NORTH SUMATRA – Stretched across the island of Sumatra between the Indian Ocean and the Strait Malacca within 70,787 sq km width, making this province at the fourth rank of the most populous provinces after West Java, Central Java, and East Java. As it has heterogeneous ethnic groups derived by varied cultures such as Indian, Arabic, Chinese, and Malay, it is no wonder that the food is influenced and accentuated by those traits as well, emphasizing its existence of traditional cuisine that should be experienced.
1. Daun Ubi Tumbuk
Prevalent veggie dish found in North Sumatra consisting of pounded cassava leaves. Literally in English, daun means leaves, ubi means cassava, and tumbuk means pounded. The cooking process can be implemented eitherin traditional (using a wooden mortar and pestle while pounding) ormodern way (involving blender or food processor to do pureeing). A fried spice taste is the main ingredient to give such distinctive, savory, and delectable taste that cannot be forgotten along with coconut milk and anchovy and cempokak, a bitter-small eggplant. Usually, Bataknese people choose to have a plate of saksang on their menus while consuming the dish.
2. Sambal Tuk Tuk
The typical spicy and hot condiment originated from Mandailing, Tapanuli (one of Bataknese tribes). For most Indonesians, eating a plate of rice without adding sambal or chili will be flat and dull. Because of the motto, in every region of Indonesia has abundant kind of chilies. What makes it different from ubiquitous chilies in other is the use of ikanaso-aso (a type of dried Indian mackerel or rastrelliger) as the core ingredient along with Bataknese pepper and common chili-sauce seasonings. Sometimes, the fish itself can be substituted with anchovy as the variant. Prevalently, Bataknese people often have this chili while having roasted chicken or fish.
One of Bataknese essential dishes as it is often served at weddings, funerals, church celebrations, and other cultural celebrations. Pork or dog meat is commonly used while making the dish. Sometimes, it involves chicken, beef, and even water buffalo meat that may sound bizarre and unusual to be consumed. After the meat is minced, the combination of traditional spices along with Thai pepper, turmeric, and andaliman pepper (the fruit of a native shrub similar to Szechuan and Japanese sansho pepper) will be blended perfectly with the meat, bringing out the spicy, yummy, and incredible taste ever. The broth, in fact, contains an animal’s blood to make it more vivid and reddish.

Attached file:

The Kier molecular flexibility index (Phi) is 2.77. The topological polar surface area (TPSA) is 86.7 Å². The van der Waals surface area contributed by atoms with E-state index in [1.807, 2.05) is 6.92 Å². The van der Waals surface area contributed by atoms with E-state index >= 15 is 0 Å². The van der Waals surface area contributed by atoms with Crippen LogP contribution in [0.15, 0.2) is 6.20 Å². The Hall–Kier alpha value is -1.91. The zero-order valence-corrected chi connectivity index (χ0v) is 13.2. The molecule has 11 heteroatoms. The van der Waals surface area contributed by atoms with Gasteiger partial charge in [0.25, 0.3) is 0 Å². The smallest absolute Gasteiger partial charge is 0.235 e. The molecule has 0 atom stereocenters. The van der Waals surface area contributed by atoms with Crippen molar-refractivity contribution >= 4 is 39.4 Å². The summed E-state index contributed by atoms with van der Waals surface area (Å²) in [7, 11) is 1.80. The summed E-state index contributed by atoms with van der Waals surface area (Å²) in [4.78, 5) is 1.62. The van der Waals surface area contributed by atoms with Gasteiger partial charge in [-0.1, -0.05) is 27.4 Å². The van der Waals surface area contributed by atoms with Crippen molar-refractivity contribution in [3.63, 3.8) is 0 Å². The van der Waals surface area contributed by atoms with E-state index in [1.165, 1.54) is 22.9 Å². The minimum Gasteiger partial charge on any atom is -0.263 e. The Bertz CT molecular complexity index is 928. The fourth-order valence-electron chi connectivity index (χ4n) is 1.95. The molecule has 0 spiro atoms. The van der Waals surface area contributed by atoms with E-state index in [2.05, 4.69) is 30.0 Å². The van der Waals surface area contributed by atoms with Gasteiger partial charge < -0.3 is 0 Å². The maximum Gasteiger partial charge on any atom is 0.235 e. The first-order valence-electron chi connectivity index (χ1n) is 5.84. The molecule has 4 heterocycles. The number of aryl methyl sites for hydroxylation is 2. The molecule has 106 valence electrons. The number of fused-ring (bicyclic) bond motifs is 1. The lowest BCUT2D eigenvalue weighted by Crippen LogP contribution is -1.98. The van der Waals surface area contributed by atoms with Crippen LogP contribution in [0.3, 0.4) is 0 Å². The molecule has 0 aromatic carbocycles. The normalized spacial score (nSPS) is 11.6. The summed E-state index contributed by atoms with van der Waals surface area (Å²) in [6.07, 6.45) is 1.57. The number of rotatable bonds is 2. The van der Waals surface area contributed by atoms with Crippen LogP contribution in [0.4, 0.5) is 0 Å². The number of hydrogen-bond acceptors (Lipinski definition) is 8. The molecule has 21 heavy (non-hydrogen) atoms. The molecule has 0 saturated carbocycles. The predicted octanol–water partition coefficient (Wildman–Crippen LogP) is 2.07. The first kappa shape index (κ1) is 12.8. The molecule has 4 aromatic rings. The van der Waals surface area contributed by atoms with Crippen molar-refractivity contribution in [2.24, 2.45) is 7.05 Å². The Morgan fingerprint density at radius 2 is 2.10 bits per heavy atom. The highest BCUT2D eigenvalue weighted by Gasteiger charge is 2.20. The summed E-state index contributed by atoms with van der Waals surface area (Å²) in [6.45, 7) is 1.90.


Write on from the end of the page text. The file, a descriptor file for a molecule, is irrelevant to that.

4. Manuk Napinadar
Known as ayam napinadar, ayam namargota, or ayam pinadar, it is spicy grilled chicken that uses andaliman pepper as one of the main spices to enhance and boost up an appetite especially among Bataknese people while on certain customary feasts. According to Bataknese language, manuk means chicken and napinadar means cooked with blood. In the eyes of Moslems, most of Bataknese food may sound peculiar and exotic as blood is considered haram or forbidden. So, it is no wonder if Indonesian blood-based dishes are not quite popular. Despite its weird look, the basic seasonings (similar to saksang cuisine) greatly blended with the blood, creating a harmonious taste beyond the imagination.
It is a stewed carp or gold fish cuisine that uses kecombrang (torch ginger), lokio (Bataknese local shallots), and andaliman pepper as the key ingredients. There are several recipes of making Arsik dish, according to Batak Karo and Mandailing style. Excluding several components (andaliman and lokio), Karonese people use the torch ginger flower and its fruit called asam cekala. On the other hand, Mandailing style involves turmeric leaves and asam kandis (a type of garnicia fruit family) derived by Minang cuisine (Western part of Sumatra) in the dish instead of asam cekala. Because gold fish has such succulent yet chewy texture, several cook variations can be implemented either by serving it fried, roasted, or steamed.
6. Dengke (Dekke) Naniura
Another Bataknese fish-based cuisine besides arsik dish that is originated from North Tapanuli. In Bataknese language, dengke (re: dekke) means fish, na-ni means the process, and ura means sour (lime / lemon juice). In other words, naniura is a pickled raw fish using grass carp (ikan mas) and kaffir lime juice (known as jeruk jungga) emblazoned with chili-turmeric based seasonings as well as peanut and candlenut. Because of the varied ingredients used, a hybrid taste coming out from the dish starting from sour, spicy, nutty up to numb sensation even though the fish is not fried or baked at first.
7. Bihun Bebek
A Chinese-influenced dish that is typically happening among Medanese people. Bihun or vermicelli is one of Asian rice noodles served in most soup dishes or stir-fry. According to Asie, a pioneer vermicelli and duck broth seller, the soup itself is varied into two types. One is herbs-based, and the other one is duck-based. Besides, creating the duck broth needs double time and effort as its fishy smell is pretty strong while being processed. So, most of the customers will have their broth within a taste of herbal in their menus. The scrumptious delicacy comes from the broth itself completed with shredded fried shallot, small-sliced spring onion, and sliced sawi (Chinese green mustard veggie type).
8. Mie Gomak